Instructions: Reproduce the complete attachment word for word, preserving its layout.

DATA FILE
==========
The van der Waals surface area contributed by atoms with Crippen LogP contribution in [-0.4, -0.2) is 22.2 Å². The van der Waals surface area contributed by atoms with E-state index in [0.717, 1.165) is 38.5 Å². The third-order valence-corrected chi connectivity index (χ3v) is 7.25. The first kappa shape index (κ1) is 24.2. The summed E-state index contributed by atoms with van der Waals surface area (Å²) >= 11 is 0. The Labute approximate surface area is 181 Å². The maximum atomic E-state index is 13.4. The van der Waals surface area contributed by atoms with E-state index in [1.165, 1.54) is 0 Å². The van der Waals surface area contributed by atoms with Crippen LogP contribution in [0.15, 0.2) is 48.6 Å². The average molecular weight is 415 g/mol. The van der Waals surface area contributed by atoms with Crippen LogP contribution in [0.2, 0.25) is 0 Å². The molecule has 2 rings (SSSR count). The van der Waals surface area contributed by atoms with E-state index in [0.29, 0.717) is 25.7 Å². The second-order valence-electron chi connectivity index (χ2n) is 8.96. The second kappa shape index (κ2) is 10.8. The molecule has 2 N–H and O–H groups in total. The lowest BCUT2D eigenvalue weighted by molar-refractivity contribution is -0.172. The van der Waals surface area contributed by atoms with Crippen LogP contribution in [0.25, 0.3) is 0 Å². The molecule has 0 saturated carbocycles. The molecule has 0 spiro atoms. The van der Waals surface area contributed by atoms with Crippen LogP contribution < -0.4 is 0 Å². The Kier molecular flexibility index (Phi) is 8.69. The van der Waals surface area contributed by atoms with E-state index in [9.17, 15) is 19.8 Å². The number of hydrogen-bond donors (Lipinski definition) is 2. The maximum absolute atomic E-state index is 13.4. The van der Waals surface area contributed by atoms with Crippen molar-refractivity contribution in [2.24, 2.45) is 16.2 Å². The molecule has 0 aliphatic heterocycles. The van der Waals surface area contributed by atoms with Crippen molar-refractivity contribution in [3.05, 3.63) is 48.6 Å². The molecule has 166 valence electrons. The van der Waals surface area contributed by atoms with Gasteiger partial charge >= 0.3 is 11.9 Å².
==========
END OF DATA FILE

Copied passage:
The van der Waals surface area contributed by atoms with Crippen LogP contribution in [-0.4, -0.2) is 22.2 Å². The van der Waals surface area contributed by atoms with E-state index in [0.717, 1.165) is 38.5 Å². The third-order valence-corrected chi connectivity index (χ3v) is 7.25. The first kappa shape index (κ1) is 24.2. The summed E-state index contributed by atoms with van der Waals surface area (Å²) >= 11 is 0. The Labute approximate surface area is 181 Å². The maximum atomic E-state index is 13.4. The van der Waals surface area contributed by atoms with E-state index in [1.165, 1.54) is 0 Å². The van der Waals surface area contributed by atoms with Crippen LogP contribution in [0.15, 0.2) is 48.6 Å². The average molecular weight is 415 g/mol. The van der Waals surface area contributed by atoms with Crippen LogP contribution in [0.2, 0.25) is 0 Å². The molecule has 2 rings (SSSR count). The van der Waals surface area contributed by atoms with E-state index in [0.29, 0.717) is 25.7 Å². The second-order valence-electron chi connectivity index (χ2n) is 8.96. The second kappa shape index (κ2) is 10.8. The molecule has 2 N–H and O–H groups in total. The lowest BCUT2D eigenvalue weighted by molar-refractivity contribution is -0.172. The van der Waals surface area contributed by atoms with Crippen LogP contribution in [0.25, 0.3) is 0 Å². The molecule has 0 saturated carbocycles. The molecule has 0 spiro atoms. The van der Waals surface area contributed by atoms with Crippen LogP contribution < -0.4 is 0 Å². The Kier molecular flexibility index (Phi) is 8.69. The van der Waals surface area contributed by atoms with E-state index in [9.17, 15) is 19.8 Å². The number of hydrogen-bond donors (Lipinski definition) is 2. The maximum absolute atomic E-state index is 13.4. The van der Waals surface area contributed by atoms with Crippen molar-refractivity contribution in [2.24, 2.45) is 16.2 Å². The molecule has 0 aliphatic heterocycles. The van der Waals surface area contributed by atoms with Crippen molar-refractivity contribution in [3.05, 3.63) is 48.6 Å². The molecule has 166 valence electrons. The van der Waals surface area contributed by atoms with Gasteiger partial charge >= 0.3 is 11.9 Å².